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Cross-Listing Allows Companies to Tap the World’s Resources

The process of having shares listed in more than one equity market is called cross-listing. As companies reach out in search of capital to fund start-ups and expansion, they often look beyond their own borders for investors and lenders. Why? The three main reasons are

  • The domestic availability of capital is limited and can be relatively homogeneous.

  • Issuing bonds abroad increases a company’s access to the number and types of lenders interested, reducing the amount of interest the company must pay to attract investors.

  • Issuing stock abroad increases a company’s access to investors, increasing the amount of capital raised in stock issuances for a given expected rate of return for the estimated corporate risk.

In other words, companies look to international investors in order to raise more money at cheaper rates.

To do so, companies start by sourcing capital from their domestic markets. From there, they often begin sourcing capital internationally by issuing foreign bonds, which work a lot like regular financial bonds. With a little added sophistication, companies can choose to issue Eurobonds to raise their domestic currency in a global market.

If a company wants to issue equity internationally, often the best method of attracting the attention of investors is to first list equity on a foreign exchange. Doing so doesn’t issue new shares in the other country but allows people from that nation to purchase shares in secondary transactions (which can still raise capital for the company if it holds any treasury shares).

Cross-listing allows foreign investors to purchase a company’s stock in a number of ways, including the following:

  • Depository receipts: These receipts are traded like equity but are actually representative of the equity held by another organization. They allow foreigners to invest without giving them direct foreign ownership.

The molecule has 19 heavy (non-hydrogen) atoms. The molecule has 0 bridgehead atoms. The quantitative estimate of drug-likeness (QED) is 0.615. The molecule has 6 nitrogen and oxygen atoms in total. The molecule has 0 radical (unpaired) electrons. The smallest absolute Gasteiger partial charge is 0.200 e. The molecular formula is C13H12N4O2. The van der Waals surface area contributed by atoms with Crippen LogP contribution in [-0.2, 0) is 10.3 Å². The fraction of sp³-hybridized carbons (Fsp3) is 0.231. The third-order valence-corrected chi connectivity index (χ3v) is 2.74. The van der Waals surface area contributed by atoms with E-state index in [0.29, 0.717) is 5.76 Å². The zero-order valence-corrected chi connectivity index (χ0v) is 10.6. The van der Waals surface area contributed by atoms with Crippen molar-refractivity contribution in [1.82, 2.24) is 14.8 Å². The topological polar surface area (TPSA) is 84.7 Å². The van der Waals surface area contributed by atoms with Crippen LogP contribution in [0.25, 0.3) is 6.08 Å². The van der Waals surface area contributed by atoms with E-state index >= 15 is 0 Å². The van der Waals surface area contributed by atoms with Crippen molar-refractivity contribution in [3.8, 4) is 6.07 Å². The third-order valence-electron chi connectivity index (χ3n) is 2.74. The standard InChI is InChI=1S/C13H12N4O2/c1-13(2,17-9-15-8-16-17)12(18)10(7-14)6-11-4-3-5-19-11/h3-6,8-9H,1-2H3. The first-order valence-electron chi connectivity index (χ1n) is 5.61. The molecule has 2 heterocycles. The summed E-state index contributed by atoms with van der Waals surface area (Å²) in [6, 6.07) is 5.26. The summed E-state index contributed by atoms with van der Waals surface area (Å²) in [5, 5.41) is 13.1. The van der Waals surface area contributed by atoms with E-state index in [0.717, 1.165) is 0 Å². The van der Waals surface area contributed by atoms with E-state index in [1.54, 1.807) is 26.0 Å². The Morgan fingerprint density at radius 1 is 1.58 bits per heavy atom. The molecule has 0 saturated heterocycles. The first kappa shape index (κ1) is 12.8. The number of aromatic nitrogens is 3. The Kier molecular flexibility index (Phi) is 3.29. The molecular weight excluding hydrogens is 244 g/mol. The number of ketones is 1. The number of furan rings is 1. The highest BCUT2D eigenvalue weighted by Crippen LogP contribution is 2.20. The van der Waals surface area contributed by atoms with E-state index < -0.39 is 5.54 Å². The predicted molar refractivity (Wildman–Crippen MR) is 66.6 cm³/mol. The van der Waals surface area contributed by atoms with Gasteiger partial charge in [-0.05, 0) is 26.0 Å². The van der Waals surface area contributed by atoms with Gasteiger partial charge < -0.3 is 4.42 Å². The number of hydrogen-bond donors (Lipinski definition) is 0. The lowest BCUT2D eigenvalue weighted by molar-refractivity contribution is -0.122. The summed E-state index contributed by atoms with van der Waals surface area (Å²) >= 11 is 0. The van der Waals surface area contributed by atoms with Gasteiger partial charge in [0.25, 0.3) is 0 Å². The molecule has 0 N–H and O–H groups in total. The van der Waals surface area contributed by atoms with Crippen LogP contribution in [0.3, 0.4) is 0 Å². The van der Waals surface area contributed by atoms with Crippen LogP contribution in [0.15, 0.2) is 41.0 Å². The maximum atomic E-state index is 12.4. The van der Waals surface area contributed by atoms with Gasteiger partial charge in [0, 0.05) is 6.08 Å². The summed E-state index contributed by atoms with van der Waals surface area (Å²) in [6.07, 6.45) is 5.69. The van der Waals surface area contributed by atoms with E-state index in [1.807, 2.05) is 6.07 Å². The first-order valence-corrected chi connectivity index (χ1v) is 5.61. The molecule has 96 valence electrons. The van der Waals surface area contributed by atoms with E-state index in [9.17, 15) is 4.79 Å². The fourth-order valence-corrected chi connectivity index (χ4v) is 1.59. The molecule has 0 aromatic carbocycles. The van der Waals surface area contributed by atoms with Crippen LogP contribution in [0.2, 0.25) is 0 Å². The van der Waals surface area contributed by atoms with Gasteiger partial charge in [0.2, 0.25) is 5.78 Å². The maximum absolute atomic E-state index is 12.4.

• Global registered shares: These traditional shares of equity can be traded on multiple markets worldwide rather than a single equity market.

If a company has already cross-listed or feels that it’s large enough to attract investors, it can issue equity in multiple countries simultaneously during an initial public offering.

As with all international operations, sourcing capital globally comes with some additional risks that increase the costs of capital to some extent. For instance, companies often have to cover agency costs associated with staying within foreign financial accounting and reporting standards.

Plus, foreign exchange risk often becomes an issue when companies deal with bonds or equity denominated in foreign currencies, and you can’t rule out the potential for additional risk any time politics (and two or more governments) are involved.

The real question is whether these risks result in costs that are greater than the original benefits of sourcing capital internationally. In general, when sourcing capital internationally, companies need to try to source capital from low-risk nations with great potential to provide cheap and plentiful access to investors and avoid listing in nations that hold little benefit but high cost requirements or other forms of risk.

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